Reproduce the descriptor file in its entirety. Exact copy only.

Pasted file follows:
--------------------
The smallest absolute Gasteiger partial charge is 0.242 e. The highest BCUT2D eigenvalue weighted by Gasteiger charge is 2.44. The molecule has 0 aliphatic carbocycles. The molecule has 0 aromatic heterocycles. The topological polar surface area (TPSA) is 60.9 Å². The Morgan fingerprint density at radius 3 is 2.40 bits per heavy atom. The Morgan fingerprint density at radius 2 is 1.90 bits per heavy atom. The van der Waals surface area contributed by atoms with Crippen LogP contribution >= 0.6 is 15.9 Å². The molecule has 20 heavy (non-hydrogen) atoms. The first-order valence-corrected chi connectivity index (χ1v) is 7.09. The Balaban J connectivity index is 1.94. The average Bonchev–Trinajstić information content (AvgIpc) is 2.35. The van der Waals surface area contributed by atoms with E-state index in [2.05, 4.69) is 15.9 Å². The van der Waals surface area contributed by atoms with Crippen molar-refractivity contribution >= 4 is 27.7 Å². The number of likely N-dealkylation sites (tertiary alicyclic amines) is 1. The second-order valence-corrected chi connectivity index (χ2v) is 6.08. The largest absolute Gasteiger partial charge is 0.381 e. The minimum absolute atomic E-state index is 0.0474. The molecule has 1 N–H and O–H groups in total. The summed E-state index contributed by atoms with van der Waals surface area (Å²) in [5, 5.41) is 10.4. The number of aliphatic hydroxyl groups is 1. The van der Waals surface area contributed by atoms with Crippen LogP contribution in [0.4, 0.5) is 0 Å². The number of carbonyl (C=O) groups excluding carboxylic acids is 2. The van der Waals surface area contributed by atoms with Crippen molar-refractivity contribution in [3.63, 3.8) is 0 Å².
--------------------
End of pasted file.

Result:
The smallest absolute Gasteiger partial charge is 0.242 e. The highest BCUT2D eigenvalue weighted by Gasteiger charge is 2.44. The molecule has 0 aliphatic carbocycles. The molecule has 0 aromatic heterocycles. The topological polar surface area (TPSA) is 60.9 Å². The Morgan fingerprint density at radius 3 is 2.40 bits per heavy atom. The Morgan fingerprint density at radius 2 is 1.90 bits per heavy atom. The van der Waals surface area contributed by atoms with Crippen LogP contribution >= 0.6 is 15.9 Å². The molecule has 20 heavy (non-hydrogen) atoms. The first-order valence-corrected chi connectivity index (χ1v) is 7.09. The Balaban J connectivity index is 1.94. The average Bonchev–Trinajstić information content (AvgIpc) is 2.35. The van der Waals surface area contributed by atoms with E-state index in [2.05, 4.69) is 15.9 Å². The van der Waals surface area contributed by atoms with Crippen molar-refractivity contribution >= 4 is 27.7 Å². The number of likely N-dealkylation sites (tertiary alicyclic amines) is 1. The second-order valence-corrected chi connectivity index (χ2v) is 6.08. The largest absolute Gasteiger partial charge is 0.381 e. The minimum absolute atomic E-state index is 0.0474. The molecule has 1 N–H and O–H groups in total. The summed E-state index contributed by atoms with van der Waals surface area (Å²) in [5, 5.41) is 10.4. The number of aliphatic hydroxyl groups is 1. The van der Waals surface area contributed by atoms with Crippen LogP contribution in [0.4, 0.5) is 0 Å². The number of carbonyl (C=O) groups excluding carboxylic acids is 2. The van der Waals surface area contributed by atoms with Crippen molar-refractivity contribution in [3.63, 3.8) is 0 Å².